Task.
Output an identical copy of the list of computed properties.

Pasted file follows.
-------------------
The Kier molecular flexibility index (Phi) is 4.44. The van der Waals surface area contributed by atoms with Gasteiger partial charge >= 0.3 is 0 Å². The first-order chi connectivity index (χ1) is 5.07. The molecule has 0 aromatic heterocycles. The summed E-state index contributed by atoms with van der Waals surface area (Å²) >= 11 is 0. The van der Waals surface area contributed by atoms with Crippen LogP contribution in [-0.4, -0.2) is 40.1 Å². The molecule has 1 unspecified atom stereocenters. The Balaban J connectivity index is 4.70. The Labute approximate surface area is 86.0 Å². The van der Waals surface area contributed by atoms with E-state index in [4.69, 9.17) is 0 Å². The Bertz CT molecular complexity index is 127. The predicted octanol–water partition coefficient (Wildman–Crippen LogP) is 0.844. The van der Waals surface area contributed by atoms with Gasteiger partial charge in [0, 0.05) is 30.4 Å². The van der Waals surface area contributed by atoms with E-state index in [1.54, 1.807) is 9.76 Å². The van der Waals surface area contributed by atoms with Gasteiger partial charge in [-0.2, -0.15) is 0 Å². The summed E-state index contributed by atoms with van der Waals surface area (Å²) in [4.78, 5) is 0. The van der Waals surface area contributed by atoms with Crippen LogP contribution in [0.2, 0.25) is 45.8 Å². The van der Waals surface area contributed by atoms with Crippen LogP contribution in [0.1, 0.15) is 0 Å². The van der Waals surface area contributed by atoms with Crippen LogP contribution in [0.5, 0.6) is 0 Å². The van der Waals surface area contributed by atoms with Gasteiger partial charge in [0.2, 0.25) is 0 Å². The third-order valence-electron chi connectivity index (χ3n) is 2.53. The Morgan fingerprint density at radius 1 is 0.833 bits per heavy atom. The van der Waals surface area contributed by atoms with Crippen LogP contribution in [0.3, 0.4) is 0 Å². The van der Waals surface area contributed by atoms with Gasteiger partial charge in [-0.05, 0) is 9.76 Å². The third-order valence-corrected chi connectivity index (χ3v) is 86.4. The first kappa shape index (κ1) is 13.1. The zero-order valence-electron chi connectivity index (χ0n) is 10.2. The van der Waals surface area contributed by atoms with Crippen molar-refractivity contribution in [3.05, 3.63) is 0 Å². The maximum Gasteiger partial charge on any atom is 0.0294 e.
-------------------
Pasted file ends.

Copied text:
The Kier molecular flexibility index (Phi) is 4.44. The van der Waals surface area contributed by atoms with Gasteiger partial charge >= 0.3 is 0 Å². The first-order chi connectivity index (χ1) is 5.07. The molecule has 0 aromatic heterocycles. The summed E-state index contributed by atoms with van der Waals surface area (Å²) >= 11 is 0. The van der Waals surface area contributed by atoms with Crippen LogP contribution in [-0.4, -0.2) is 40.1 Å². The molecule has 1 unspecified atom stereocenters. The Balaban J connectivity index is 4.70. The Labute approximate surface area is 86.0 Å². The van der Waals surface area contributed by atoms with E-state index in [4.69, 9.17) is 0 Å². The Bertz CT molecular complexity index is 127. The predicted octanol–water partition coefficient (Wildman–Crippen LogP) is 0.844. The van der Waals surface area contributed by atoms with Gasteiger partial charge in [0, 0.05) is 30.4 Å². The van der Waals surface area contributed by atoms with E-state index in [1.54, 1.807) is 9.76 Å². The van der Waals surface area contributed by atoms with Gasteiger partial charge in [-0.2, -0.15) is 0 Å². The summed E-state index contributed by atoms with van der Waals surface area (Å²) in [4.78, 5) is 0. The van der Waals surface area contributed by atoms with Crippen LogP contribution in [0.2, 0.25) is 45.8 Å². The van der Waals surface area contributed by atoms with Crippen LogP contribution in [0.1, 0.15) is 0 Å². The van der Waals surface area contributed by atoms with Crippen LogP contribution in [0.5, 0.6) is 0 Å². The van der Waals surface area contributed by atoms with Gasteiger partial charge in [0.2, 0.25) is 0 Å². The third-order valence-electron chi connectivity index (χ3n) is 2.53. The Morgan fingerprint density at radius 1 is 0.833 bits per heavy atom. The van der Waals surface area contributed by atoms with Crippen LogP contribution in [0.3, 0.4) is 0 Å². The van der Waals surface area contributed by atoms with Gasteiger partial charge in [-0.05, 0) is 9.76 Å². The third-order valence-corrected chi connectivity index (χ3v) is 86.4. The first kappa shape index (κ1) is 13.1. The zero-order valence-electron chi connectivity index (χ0n) is 10.2. The van der Waals surface area contributed by atoms with Crippen molar-refractivity contribution in [3.05, 3.63) is 0 Å². The maximum Gasteiger partial charge on any atom is 0.0294 e.